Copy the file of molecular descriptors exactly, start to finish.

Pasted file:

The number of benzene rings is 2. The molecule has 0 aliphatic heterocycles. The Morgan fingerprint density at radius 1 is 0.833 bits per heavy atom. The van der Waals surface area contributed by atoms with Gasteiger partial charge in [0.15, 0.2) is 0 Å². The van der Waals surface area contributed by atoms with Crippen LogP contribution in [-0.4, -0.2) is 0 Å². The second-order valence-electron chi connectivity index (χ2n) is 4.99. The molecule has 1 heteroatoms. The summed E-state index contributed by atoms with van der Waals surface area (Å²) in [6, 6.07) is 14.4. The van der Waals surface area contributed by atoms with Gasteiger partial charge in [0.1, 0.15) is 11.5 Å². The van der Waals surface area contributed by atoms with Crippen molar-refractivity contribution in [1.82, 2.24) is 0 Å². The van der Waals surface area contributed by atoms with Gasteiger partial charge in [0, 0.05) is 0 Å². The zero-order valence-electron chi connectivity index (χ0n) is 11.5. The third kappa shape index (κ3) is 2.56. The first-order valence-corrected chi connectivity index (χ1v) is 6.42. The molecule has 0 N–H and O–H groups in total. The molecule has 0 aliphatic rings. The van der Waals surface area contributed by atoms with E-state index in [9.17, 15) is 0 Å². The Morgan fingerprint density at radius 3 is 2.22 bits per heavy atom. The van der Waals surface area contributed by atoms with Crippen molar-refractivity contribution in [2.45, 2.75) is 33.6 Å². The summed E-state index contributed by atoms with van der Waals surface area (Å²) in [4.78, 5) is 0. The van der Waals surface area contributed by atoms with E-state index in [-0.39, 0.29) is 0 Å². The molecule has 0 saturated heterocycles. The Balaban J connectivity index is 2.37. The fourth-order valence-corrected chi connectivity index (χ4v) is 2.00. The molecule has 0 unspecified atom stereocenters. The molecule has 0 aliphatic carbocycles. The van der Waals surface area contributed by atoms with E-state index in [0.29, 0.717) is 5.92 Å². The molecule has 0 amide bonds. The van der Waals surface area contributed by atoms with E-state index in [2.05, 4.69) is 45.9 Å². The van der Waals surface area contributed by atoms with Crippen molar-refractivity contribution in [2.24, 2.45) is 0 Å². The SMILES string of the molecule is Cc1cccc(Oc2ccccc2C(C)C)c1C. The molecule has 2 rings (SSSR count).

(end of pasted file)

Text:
The number of benzene rings is 2. The molecule has 0 aliphatic heterocycles. The Morgan fingerprint density at radius 1 is 0.833 bits per heavy atom. The van der Waals surface area contributed by atoms with Gasteiger partial charge in [0.15, 0.2) is 0 Å². The van der Waals surface area contributed by atoms with Crippen LogP contribution in [-0.4, -0.2) is 0 Å². The second-order valence-electron chi connectivity index (χ2n) is 4.99. The molecule has 1 heteroatoms. The summed E-state index contributed by atoms with van der Waals surface area (Å²) in [6, 6.07) is 14.4. The van der Waals surface area contributed by atoms with Gasteiger partial charge in [0.1, 0.15) is 11.5 Å². The van der Waals surface area contributed by atoms with Crippen molar-refractivity contribution in [1.82, 2.24) is 0 Å². The van der Waals surface area contributed by atoms with Gasteiger partial charge in [0, 0.05) is 0 Å². The zero-order valence-electron chi connectivity index (χ0n) is 11.5. The third kappa shape index (κ3) is 2.56. The first-order valence-corrected chi connectivity index (χ1v) is 6.42. The molecule has 0 N–H and O–H groups in total. The molecule has 0 aliphatic rings. The van der Waals surface area contributed by atoms with E-state index in [9.17, 15) is 0 Å². The Morgan fingerprint density at radius 3 is 2.22 bits per heavy atom. The van der Waals surface area contributed by atoms with Crippen molar-refractivity contribution in [2.45, 2.75) is 33.6 Å². The summed E-state index contributed by atoms with van der Waals surface area (Å²) in [4.78, 5) is 0. The van der Waals surface area contributed by atoms with E-state index in [-0.39, 0.29) is 0 Å². The molecule has 0 saturated heterocycles. The Balaban J connectivity index is 2.37. The fourth-order valence-corrected chi connectivity index (χ4v) is 2.00. The molecule has 0 unspecified atom stereocenters. The molecule has 0 aliphatic carbocycles. The van der Waals surface area contributed by atoms with E-state index in [0.29, 0.717) is 5.92 Å². The molecule has 0 amide bonds. The van der Waals surface area contributed by atoms with E-state index in [2.05, 4.69) is 45.9 Å². The van der Waals surface area contributed by atoms with Crippen molar-refractivity contribution in [2.24, 2.45) is 0 Å². The SMILES string of the molecule is Cc1cccc(Oc2ccccc2C(C)C)c1C. The molecule has 2 rings (SSSR count).